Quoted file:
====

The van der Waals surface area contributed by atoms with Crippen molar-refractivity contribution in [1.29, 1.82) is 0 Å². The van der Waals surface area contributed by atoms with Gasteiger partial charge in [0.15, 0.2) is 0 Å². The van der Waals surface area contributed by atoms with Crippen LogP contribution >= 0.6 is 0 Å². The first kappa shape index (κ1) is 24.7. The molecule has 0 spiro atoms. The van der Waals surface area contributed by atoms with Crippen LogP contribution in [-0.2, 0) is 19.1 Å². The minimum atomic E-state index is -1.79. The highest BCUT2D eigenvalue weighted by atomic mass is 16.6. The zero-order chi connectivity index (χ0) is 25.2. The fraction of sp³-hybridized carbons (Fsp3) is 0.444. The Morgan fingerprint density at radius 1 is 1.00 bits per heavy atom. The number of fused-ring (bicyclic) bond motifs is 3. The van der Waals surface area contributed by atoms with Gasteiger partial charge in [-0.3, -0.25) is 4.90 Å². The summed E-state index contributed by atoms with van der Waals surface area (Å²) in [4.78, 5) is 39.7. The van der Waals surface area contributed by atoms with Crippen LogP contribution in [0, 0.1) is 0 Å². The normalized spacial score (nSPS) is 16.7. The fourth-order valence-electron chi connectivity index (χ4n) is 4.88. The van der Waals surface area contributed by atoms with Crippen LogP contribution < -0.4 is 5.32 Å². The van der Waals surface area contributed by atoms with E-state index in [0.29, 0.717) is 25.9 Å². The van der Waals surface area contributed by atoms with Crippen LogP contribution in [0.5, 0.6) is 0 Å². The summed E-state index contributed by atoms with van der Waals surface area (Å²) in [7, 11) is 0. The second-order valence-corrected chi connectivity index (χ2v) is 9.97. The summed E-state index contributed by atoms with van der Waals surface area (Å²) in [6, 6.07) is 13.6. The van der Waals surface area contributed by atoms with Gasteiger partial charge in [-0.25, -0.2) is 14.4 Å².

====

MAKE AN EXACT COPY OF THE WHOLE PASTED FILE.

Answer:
The van der Waals surface area contributed by atoms with Crippen molar-refractivity contribution in [1.29, 1.82) is 0 Å². The van der Waals surface area contributed by atoms with Gasteiger partial charge in [0.15, 0.2) is 0 Å². The van der Waals surface area contributed by atoms with Crippen LogP contribution >= 0.6 is 0 Å². The first kappa shape index (κ1) is 24.7. The molecule has 0 spiro atoms. The van der Waals surface area contributed by atoms with Crippen LogP contribution in [-0.2, 0) is 19.1 Å². The minimum atomic E-state index is -1.79. The highest BCUT2D eigenvalue weighted by atomic mass is 16.6. The zero-order chi connectivity index (χ0) is 25.2. The fraction of sp³-hybridized carbons (Fsp3) is 0.444. The Morgan fingerprint density at radius 1 is 1.00 bits per heavy atom. The number of fused-ring (bicyclic) bond motifs is 3. The van der Waals surface area contributed by atoms with Gasteiger partial charge in [-0.3, -0.25) is 4.90 Å². The summed E-state index contributed by atoms with van der Waals surface area (Å²) in [4.78, 5) is 39.7. The van der Waals surface area contributed by atoms with Crippen LogP contribution in [0, 0.1) is 0 Å². The normalized spacial score (nSPS) is 16.7. The fourth-order valence-electron chi connectivity index (χ4n) is 4.88. The van der Waals surface area contributed by atoms with Crippen LogP contribution < -0.4 is 5.32 Å². The van der Waals surface area contributed by atoms with E-state index in [0.29, 0.717) is 25.9 Å². The van der Waals surface area contributed by atoms with Crippen LogP contribution in [0.5, 0.6) is 0 Å². The summed E-state index contributed by atoms with van der Waals surface area (Å²) in [7, 11) is 0. The second-order valence-corrected chi connectivity index (χ2v) is 9.97. The summed E-state index contributed by atoms with van der Waals surface area (Å²) in [6, 6.07) is 13.6. The van der Waals surface area contributed by atoms with Gasteiger partial charge in [-0.25, -0.2) is 14.4 Å².